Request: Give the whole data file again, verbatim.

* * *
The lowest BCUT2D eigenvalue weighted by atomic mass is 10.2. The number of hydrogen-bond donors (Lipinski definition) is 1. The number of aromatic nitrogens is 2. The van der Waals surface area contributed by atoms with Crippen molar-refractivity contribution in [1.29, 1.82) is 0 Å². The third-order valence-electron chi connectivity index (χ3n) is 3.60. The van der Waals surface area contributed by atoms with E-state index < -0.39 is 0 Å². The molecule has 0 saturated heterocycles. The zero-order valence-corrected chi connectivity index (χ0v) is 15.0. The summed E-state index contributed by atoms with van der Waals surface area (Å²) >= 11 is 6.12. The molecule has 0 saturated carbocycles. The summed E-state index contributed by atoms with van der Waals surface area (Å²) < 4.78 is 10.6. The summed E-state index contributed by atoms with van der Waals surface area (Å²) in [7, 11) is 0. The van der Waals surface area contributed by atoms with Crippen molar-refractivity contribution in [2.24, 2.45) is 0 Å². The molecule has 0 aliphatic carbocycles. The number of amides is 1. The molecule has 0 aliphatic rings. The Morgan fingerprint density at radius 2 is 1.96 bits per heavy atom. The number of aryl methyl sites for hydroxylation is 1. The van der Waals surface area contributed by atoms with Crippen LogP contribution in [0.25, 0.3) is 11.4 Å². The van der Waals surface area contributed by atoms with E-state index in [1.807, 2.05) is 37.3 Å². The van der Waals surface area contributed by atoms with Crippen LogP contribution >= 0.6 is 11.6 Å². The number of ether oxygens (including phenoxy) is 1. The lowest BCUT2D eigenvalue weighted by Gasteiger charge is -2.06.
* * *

The lowest BCUT2D eigenvalue weighted by atomic mass is 10.2. The number of hydrogen-bond donors (Lipinski definition) is 1. The number of aromatic nitrogens is 2. The van der Waals surface area contributed by atoms with Crippen molar-refractivity contribution in [1.29, 1.82) is 0 Å². The third-order valence-electron chi connectivity index (χ3n) is 3.60. The van der Waals surface area contributed by atoms with E-state index < -0.39 is 0 Å². The molecule has 0 saturated heterocycles. The zero-order valence-corrected chi connectivity index (χ0v) is 15.0. The summed E-state index contributed by atoms with van der Waals surface area (Å²) >= 11 is 6.12. The molecule has 0 saturated carbocycles. The summed E-state index contributed by atoms with van der Waals surface area (Å²) < 4.78 is 10.6. The summed E-state index contributed by atoms with van der Waals surface area (Å²) in [7, 11) is 0. The van der Waals surface area contributed by atoms with Crippen molar-refractivity contribution in [2.24, 2.45) is 0 Å². The molecule has 0 aliphatic carbocycles. The number of amides is 1. The molecule has 0 aliphatic rings. The Morgan fingerprint density at radius 2 is 1.96 bits per heavy atom. The number of aryl methyl sites for hydroxylation is 1. The van der Waals surface area contributed by atoms with Crippen LogP contribution in [0.25, 0.3) is 11.4 Å². The van der Waals surface area contributed by atoms with E-state index in [1.807, 2.05) is 37.3 Å². The van der Waals surface area contributed by atoms with Crippen LogP contribution >= 0.6 is 11.6 Å². The number of ether oxygens (including phenoxy) is 1. The lowest BCUT2D eigenvalue weighted by Gasteiger charge is -2.06.